Digital Cartography | Eric Fischer


“Ultimately, almost everything I have been making tries to take the dim, distant glimpse of the real world that we can see through data and magnify some aspect of it in an attempt to understand something about the structure of cities.”

Locals and tourists

One of the motivations for the project ‘Tourist Information Rotterdam-Istanbul” was undoubtedly seeing the ‘Locals and Tourists’ maps of Eric Fischer. He made a set of maps from the photos taken in different cities by locals and visitors using the data from Flickr and Picasa search API’s. Red points, showing the locations where photos are taken by visitors, are also the spots and routes that can be find in every tourist guide of Istanbul and Rotterdam. The places photographed were so fixed and specific, that we want to explore the possibilities to extend the way of looking to another city, or your own city. By creating new images, routes and presenting the city in a broader way in the context of tourism. Like Eric Fischer himself says “What I think this really established was that each city has a few streets, areas of shore, or scenic outlooks that are core to its identity, and you can tell which they are by the places that people take pictures of over and over again.” and “where the edges are where people turn back and stop exploring”.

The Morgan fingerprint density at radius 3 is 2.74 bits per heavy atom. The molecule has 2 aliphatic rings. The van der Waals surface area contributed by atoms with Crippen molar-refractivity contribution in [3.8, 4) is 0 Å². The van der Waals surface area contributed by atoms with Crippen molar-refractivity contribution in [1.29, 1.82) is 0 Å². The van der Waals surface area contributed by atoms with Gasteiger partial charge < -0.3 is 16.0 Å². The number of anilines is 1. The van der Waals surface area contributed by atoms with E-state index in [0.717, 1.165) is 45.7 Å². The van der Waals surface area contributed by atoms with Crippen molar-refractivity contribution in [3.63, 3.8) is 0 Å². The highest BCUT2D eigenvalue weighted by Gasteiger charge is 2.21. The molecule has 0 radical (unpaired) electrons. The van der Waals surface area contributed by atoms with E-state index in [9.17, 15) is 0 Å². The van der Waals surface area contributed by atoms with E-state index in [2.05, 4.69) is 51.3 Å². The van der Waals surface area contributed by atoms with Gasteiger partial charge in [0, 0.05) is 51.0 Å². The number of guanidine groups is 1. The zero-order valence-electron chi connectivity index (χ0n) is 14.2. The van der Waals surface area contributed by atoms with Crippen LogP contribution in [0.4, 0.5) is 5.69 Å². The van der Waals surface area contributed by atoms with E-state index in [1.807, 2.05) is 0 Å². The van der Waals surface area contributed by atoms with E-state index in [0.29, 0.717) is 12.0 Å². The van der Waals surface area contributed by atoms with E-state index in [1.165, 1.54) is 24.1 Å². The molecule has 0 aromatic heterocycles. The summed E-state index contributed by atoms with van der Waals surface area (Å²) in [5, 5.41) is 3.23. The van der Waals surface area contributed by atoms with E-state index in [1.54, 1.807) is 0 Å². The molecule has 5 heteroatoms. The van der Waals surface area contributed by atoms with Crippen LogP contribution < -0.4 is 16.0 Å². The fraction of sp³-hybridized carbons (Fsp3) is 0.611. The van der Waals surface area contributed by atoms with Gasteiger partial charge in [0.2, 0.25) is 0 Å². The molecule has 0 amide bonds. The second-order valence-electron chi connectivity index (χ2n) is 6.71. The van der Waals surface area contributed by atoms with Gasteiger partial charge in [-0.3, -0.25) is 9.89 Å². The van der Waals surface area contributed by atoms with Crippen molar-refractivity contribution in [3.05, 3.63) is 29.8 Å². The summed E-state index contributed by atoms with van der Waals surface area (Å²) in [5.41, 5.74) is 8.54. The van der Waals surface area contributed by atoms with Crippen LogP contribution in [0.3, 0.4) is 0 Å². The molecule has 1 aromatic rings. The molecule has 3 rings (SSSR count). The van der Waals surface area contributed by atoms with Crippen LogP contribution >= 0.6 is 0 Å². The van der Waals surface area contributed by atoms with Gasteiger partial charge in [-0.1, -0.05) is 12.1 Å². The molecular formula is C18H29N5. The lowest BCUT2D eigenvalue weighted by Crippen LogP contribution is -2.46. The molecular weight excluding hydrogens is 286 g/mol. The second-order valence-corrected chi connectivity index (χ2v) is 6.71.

Visual reflections

In his Twitter account, Eric Fischer describes himself as a “geek of maps, data visualization, failed transportation plans of the past, history of technology, computers, pedestrianism, and misspelled street signs”. Till now he made several maps about different themes, from race to language. He does not consider himself a cartographer, he makes visualizations. By collecting pure raw data, he does not take conclusions but only a reflection of data. Next to his visually striking ‘See something or say something’ maps based on geotagged photos (Flickr) and tweets (Twitter), last year he created a set called ‘Paths through cities’ using randomly chosen geotags. Following these ‘new’ routes is maybe an interesting way of exploring a city?